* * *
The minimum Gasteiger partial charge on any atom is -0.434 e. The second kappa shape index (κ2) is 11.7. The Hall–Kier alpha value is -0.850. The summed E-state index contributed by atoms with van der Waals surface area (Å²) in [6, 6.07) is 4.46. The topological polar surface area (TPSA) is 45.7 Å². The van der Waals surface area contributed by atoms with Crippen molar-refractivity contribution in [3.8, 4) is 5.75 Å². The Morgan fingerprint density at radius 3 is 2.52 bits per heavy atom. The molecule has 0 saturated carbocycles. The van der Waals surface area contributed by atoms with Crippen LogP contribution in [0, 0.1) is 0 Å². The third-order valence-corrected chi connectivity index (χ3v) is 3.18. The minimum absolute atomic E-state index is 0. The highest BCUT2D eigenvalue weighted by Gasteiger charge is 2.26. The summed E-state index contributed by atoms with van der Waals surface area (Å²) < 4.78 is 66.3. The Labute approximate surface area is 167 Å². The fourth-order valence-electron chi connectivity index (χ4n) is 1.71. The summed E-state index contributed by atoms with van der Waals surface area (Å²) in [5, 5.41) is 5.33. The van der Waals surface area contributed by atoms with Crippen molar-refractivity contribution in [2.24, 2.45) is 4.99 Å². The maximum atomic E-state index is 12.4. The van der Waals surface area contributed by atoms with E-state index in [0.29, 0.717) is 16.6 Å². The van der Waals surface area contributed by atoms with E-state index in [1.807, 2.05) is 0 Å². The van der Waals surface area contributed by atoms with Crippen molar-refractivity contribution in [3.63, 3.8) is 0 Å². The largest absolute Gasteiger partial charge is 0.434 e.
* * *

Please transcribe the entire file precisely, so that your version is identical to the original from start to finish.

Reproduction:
The minimum Gasteiger partial charge on any atom is -0.434 e. The second kappa shape index (κ2) is 11.7. The Hall–Kier alpha value is -0.850. The summed E-state index contributed by atoms with van der Waals surface area (Å²) in [6, 6.07) is 4.46. The topological polar surface area (TPSA) is 45.7 Å². The van der Waals surface area contributed by atoms with Crippen molar-refractivity contribution in [3.8, 4) is 5.75 Å². The Morgan fingerprint density at radius 3 is 2.52 bits per heavy atom. The molecule has 0 saturated carbocycles. The van der Waals surface area contributed by atoms with Crippen LogP contribution in [0, 0.1) is 0 Å². The third-order valence-corrected chi connectivity index (χ3v) is 3.18. The minimum absolute atomic E-state index is 0. The highest BCUT2D eigenvalue weighted by Gasteiger charge is 2.26. The summed E-state index contributed by atoms with van der Waals surface area (Å²) < 4.78 is 66.3. The Labute approximate surface area is 167 Å². The fourth-order valence-electron chi connectivity index (χ4n) is 1.71. The summed E-state index contributed by atoms with van der Waals surface area (Å²) in [5, 5.41) is 5.33. The van der Waals surface area contributed by atoms with Crippen molar-refractivity contribution in [2.24, 2.45) is 4.99 Å². The maximum atomic E-state index is 12.4. The van der Waals surface area contributed by atoms with E-state index in [0.29, 0.717) is 16.6 Å². The van der Waals surface area contributed by atoms with E-state index in [1.807, 2.05) is 0 Å². The van der Waals surface area contributed by atoms with Crippen molar-refractivity contribution in [3.63, 3.8) is 0 Å². The largest absolute Gasteiger partial charge is 0.434 e.